Atmospheric circulation

Atmospheric circulation

The difference between the temperature of the polar and equatorial zones causes atmospheric circulation which is affected by a number of factors, including the Earth´s rotation.

Geography

Keywords

atmospheric circulation, global atmospheric circulation, trade wind, polar wind, Westerlies, Coriolis effect, tropical zone, temperate zone, cold zone, jet stream, cyclone, anticyclone, atmospheric cell, solar radiation, warming, atmosphere, Earth, troposphere, air pressure, wind, doldrums, nature, geography

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Scenes

Static Earth

  • North Pole
  • Arctic Circle
  • Tropic of Cancer
  • Equator
  • Tropic of Capricorn
  • Antarctic Circle
  • South Pole
  • troposphere
  • H
  • L

Rotating Earth

  • North Pole
  • Arctic Circle
  • Tropic of Cancer
  • Equator
  • Tropic of Capricorn
  • Antarctic Circle
  • South Pole
  • polar wind system
  • Westerlies
  • trade winds
  • H
  • L

Coriolis effect

  • North Pole
  • Arctic Circle
  • Tropic of Cancer
  • Equator
  • Tropic of Capricorn
  • Antarctic Circle
  • South Pole

Atmospheric cells

  • North Pole
  • Arctic Circle
  • Tropic of Cancer
  • Equator
  • Tropic of Capricorn
  • Antarctic Circle
  • South Pole
  • polar wind system
  • Westerlies
  • trade winds

Tropical zone

  • North Pole
  • Arctic Circle
  • Tropic of Cancer
  • Equator
  • Tropic of Capricorn
  • Antarctic Circle
  • South Pole
  • troposphere
  • trade winds
  • NE trade winds
  • doldrums
  • SE trade winds
  • H
  • L
  • upward branch
  • downward branch

Temperate zone

  • North Pole
  • Arctic Circle
  • Tropic of Cancer
  • Equator
  • Tropic of Capricorn
  • Antarctic Circle
  • South Pole
  • Westerlies (NW wind)
  • H
  • L

Cold zone

  • North Pole
  • Arctic Circle
  • Tropic of Cancer
  • Equator
  • Tropic of Capricorn
  • Antarctic Circle
  • South Pole
  • polar wind system
  • polar winds (NE wind)
  • H
  • L

Animation

  • North Pole
  • Arctic Circle
  • Tropic of Cancer
  • Equator
  • Tropic of Capricorn
  • Antarctic Circle
  • South Pole
  • troposphere
  • polar wind system
  • Westerlies
  • trade winds
  • Westerlies (NW wind)
  • NE trade winds
  • doldrums
  • SE trade winds
  • polar winds (NE wind)
  • H
  • L
  • upward branch
  • downward branch

Narration

Incoming solar radiation is not evenly distributed on the Earth. At the Equator, due to higher levels of solar radiation, the air warms up, its density decreases and it rises. On reaching the upper atmosphere, it cools down, and the density and pressure of the air increase. This high-pressure air mass flows towards the poles.
The reason for this is that, at the poles, the density of the cold surface air increases. This creates high pressure at the surface and low pressure in the higher, more rare atmospheric layers. When the high-pressure air reaches the poles, it sinks to the surface of the Earth and moves towards the lower-pressure equatorial areas.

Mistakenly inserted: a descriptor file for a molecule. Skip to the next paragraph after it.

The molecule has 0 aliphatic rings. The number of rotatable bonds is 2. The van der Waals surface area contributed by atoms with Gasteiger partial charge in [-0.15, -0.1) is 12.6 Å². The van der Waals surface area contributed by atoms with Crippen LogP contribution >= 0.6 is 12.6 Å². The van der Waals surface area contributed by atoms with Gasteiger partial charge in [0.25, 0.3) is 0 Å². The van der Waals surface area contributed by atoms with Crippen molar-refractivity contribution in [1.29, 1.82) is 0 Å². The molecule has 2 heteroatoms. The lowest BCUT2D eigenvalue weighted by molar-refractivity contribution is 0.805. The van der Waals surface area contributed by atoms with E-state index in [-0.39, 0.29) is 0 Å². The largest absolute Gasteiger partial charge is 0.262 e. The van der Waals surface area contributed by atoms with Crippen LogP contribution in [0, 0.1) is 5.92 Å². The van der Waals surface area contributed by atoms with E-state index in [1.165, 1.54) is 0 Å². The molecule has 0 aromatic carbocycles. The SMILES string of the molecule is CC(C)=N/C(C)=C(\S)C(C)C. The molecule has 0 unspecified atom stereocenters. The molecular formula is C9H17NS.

This ideal atmospheric circulation pattern would be the case, if the Earth were stationary.

The Earth rotates, however, so this ideal atmospheric circulation pattern is not what actually happens. As a result of the Coriolis force, there are three circulation cells in the troposphere in each hemisphere. Along the Equator we find the Hadley cell, around the poles the Polar cell and in the middle, between 30º and 60º N and S latitudes the Ferrel Cell.
Due to the rotation of the Earth, the air does not flow in a North-South direction; it is rather deflected westwards.

This deflection is due to the Coriolis Force, that is, it is due to the inertia of the air mass caused by the Earth's rotation.

The tropical atmospheric circulation, known as the Hadley Cell or the trade wind system, occurs along the Equator. Here the air warms up, rises and then cools down at higher altitudes, which results in precipitation. This creates good conditions for the formation of tropical rainforests.
Then, the high-pressure air flows towards the Tropic of Cancer and the Tropic of Capricorn. Around 25º N and S latitudes, the large air mass sinks and returns to the low pressure equatorial areas. The downward branch of the Hadley Cell transports no moisture, which causes good conditions for deserts to form. The circulation of the Hadley Cell is permanent.

The Polar Cell occurs around the poles, where the polar high-pressure cold air flows towards the Equator. The cold air warms up, rises and cools down resulting in a new high-pressure atmospheric layer. This high-pressure air flows back to the poles, because there the pressure of the high atmospheric layer is lower.

The Ferrel Cell occurs between the Hadley and the Polar Cells. Since air flows both towards the poles and the Equator, the Ferrel cell is affected by the downward branch of the cell. The winds prevailing in the Ferrel Cell, known as the Westerlies, blow from the West and bring rainfall.
Jet streams play an important role in the formation of the Ferrel Cell. Jet streams are fast flowing air currents that flow from the West and originate high up in the atmosphere at the border of the Ferrel Cell. They play a significant role in the creation of cyclones and anticyclones.

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